The Red Owl store had only one check-out aisle, a broad, formica-topped counter the size of a town flag, with a cash register at the close end, where the checker stood making polite conversation while punching in the prices and jerking back the lever to register the sale.
“Nice tomatoes today, John.”
“Aren’t they though?”
“Tick, tick—shiick, shiick.”
Just behind the counter, the candy rack stood like a buffet, stock with candy bars, bubble gum, Life Savers, baseball cards, and penny candy wrapped in cellophane. Up above, a flat, wire dispenser advertising Kools held a couple dozen brands of cigarettes in separate chutes that emptied slowly when the clerk grabbed the bottom pack.
We found stealing cigarettes to be remarkably easy. As long as someone was taking her sugar and milk and Cheerios out of her cart and putting them up on the counter, we were free to roam behind the checker. I don’t remember the first time I pocketed a pack myself, probably because the job seemed so easy. AT first, one pack was plenty for an afternoon of smoking for us, but soon stealing cigarettes became something of a game. Once, my friend made it out with three packs of Kents, stuffing them down beneath his belt and into his underwear before flipping a dime up on the counter for two packs of baseball cars. What’s more, he got Henry Aaron to boot.
But we got caught. I will never forget that night in my bedroom. I’ll never forget the way my own father cried as he looked away from me and out the little circular window to the south. I was twelve, I think, and it was summer—the last week in June. I had pretended to be asleep because I knew that the jig was up and all of us were going to catch it; but my parents had snapped on all the lights and marched upstairs and stood there at the foot of my bed. And it all came out in tears.
Three times in two weeks my mother cried for me. That was the first. My father sat on my bed and talked slowly, trying to wrench out every last piece of information. But my mother didn’t say much at all. She couldn’t. She was choked up with tears. I was the baby, the only boy. She never guessed I could be stealing, and smoking, cigarettes. She cried out of sheer disappointment, I think. I say that because I’m a parent myself now, and I think I know what I I’d feel if my son or daughter did what I did as a boy.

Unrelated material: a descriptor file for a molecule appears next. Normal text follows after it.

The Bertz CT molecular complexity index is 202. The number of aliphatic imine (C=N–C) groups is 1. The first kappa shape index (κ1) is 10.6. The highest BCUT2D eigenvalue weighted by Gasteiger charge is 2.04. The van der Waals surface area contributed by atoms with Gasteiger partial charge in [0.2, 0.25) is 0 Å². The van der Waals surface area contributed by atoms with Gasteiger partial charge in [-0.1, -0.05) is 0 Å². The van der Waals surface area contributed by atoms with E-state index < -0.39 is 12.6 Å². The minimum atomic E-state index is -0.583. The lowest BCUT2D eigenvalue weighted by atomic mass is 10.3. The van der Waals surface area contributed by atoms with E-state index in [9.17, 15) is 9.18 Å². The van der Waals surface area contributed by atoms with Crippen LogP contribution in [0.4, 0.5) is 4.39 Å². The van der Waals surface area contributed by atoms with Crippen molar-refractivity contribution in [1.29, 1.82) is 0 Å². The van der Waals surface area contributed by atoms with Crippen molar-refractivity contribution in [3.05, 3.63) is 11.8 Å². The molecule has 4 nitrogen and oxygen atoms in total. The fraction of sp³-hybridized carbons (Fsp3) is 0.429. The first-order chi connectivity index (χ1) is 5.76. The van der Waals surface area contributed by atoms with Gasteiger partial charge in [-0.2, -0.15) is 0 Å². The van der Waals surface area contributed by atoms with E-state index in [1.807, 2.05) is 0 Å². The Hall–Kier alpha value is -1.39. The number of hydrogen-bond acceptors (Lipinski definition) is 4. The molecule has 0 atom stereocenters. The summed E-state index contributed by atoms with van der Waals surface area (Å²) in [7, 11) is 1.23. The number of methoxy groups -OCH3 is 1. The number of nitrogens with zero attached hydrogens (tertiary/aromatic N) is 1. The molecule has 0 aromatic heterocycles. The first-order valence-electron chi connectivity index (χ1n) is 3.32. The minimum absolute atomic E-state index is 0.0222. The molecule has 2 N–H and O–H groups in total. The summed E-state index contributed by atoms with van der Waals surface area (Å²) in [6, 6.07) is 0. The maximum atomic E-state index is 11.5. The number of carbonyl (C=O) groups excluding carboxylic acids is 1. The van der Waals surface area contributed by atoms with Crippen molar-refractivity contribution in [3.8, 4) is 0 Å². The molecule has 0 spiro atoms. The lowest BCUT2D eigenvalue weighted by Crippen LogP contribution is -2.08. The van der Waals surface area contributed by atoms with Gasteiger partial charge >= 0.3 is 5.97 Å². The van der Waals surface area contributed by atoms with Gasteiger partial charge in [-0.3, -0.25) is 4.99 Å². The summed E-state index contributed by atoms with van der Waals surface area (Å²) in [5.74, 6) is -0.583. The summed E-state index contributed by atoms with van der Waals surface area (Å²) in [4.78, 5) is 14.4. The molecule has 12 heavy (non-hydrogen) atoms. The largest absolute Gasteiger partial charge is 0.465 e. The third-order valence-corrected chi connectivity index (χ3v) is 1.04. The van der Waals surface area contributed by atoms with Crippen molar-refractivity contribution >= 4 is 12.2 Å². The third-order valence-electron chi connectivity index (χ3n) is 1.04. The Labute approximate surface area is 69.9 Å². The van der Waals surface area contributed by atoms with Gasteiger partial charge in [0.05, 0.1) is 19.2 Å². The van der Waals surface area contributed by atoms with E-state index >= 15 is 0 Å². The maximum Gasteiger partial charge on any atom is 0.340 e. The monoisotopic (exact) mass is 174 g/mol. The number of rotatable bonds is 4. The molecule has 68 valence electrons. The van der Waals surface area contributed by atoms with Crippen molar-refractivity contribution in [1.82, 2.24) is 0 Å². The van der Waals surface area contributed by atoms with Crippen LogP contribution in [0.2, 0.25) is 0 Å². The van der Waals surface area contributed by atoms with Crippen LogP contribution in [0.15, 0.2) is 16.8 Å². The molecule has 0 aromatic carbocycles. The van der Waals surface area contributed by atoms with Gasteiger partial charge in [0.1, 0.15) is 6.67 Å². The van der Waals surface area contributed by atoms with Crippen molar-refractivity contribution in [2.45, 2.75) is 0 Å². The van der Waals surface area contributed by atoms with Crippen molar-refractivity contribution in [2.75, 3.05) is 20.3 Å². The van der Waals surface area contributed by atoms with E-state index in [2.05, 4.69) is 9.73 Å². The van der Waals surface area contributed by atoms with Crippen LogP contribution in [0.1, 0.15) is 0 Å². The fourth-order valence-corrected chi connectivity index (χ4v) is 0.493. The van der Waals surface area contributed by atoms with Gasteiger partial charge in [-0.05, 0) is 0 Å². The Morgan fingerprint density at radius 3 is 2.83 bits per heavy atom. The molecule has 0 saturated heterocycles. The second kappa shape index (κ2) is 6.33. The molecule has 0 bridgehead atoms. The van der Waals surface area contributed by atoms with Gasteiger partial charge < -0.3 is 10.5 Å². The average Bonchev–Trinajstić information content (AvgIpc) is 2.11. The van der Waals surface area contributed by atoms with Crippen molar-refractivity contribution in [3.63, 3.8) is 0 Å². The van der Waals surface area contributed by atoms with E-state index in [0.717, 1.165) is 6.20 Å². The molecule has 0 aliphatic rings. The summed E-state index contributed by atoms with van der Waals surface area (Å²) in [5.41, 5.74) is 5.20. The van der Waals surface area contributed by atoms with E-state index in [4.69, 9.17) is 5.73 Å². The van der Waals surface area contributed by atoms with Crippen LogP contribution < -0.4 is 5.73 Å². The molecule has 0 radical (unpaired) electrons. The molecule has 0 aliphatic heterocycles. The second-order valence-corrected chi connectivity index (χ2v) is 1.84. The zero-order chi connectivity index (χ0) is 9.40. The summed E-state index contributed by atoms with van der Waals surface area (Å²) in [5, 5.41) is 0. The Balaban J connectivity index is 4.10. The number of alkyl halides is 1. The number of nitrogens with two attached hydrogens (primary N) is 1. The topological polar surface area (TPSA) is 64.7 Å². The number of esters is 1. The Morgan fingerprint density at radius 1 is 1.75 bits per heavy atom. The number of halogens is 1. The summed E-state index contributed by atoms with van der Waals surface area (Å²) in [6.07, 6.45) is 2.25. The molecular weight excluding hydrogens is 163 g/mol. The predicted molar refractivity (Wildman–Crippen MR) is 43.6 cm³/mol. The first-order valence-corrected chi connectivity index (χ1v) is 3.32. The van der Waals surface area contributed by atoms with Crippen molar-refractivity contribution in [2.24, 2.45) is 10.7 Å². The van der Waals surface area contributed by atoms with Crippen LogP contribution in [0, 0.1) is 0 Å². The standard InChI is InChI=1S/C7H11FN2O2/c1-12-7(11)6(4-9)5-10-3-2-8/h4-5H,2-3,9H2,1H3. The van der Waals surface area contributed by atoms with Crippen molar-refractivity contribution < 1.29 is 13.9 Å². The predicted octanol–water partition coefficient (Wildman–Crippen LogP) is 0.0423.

Even then I understood that it was her disappointment that brought those tears. Neither my father or my mother hit me that night. They didn’t have to. I saw both of them cry. I never forgot that, and I never will.
My father sentenced me to two weeks of white-picket-fence painting in the backyard. In addition, I had to pay back John, the Red Owl storekeeper. So I went to the store with a pile of fifty-cent pieces, my father right there at my side, p ushing me forward, forcing me to tell the man what I’d done. The Red Owl is a shoe store now, and John isn’t selling groceries. But even today I cannot see him without feeling guilt.
For two weeks I saw nothing at all of my friends. For two weeks, our family ate around the kitchen table and talked so guardedly that it seemed our words were precious china.
When my sentence was over, we boys got back together. We were raising fan-tail pigeons in a coop out behind the garage where we used to smoke. We needed straw for bedding, so one day we tied a wagon to the back of one of our bikes and rode up to an old barn at the edge of town. We asked the guy who owned the place if we could have a couple of sacks of straw. He said okay, and we pedaled back to the neighborhood, three stuffed gunny sacks jammed in a coaster wagon swinging behind.
My father was gone off to work. My mother took one look at the loot and thought we were stealing again. This time she hit me—hard, as I remember, and often. I remember feeling her hand almost lifting me from the gravel as she swatted me, time and time again, half-running across the alley, pushing me along through the evergreens out back, across the lawn, and into the back door, then right upstairs, constantly thrashing away at my backside in an explosion of emotion that was, once again, full of tears.
I couldn’t tell her that this time I wasn’t guilty. I tried, but she was incapable of listening. I remember her screaming at me, and I remember thinking that nothing I could say could stop the torrent.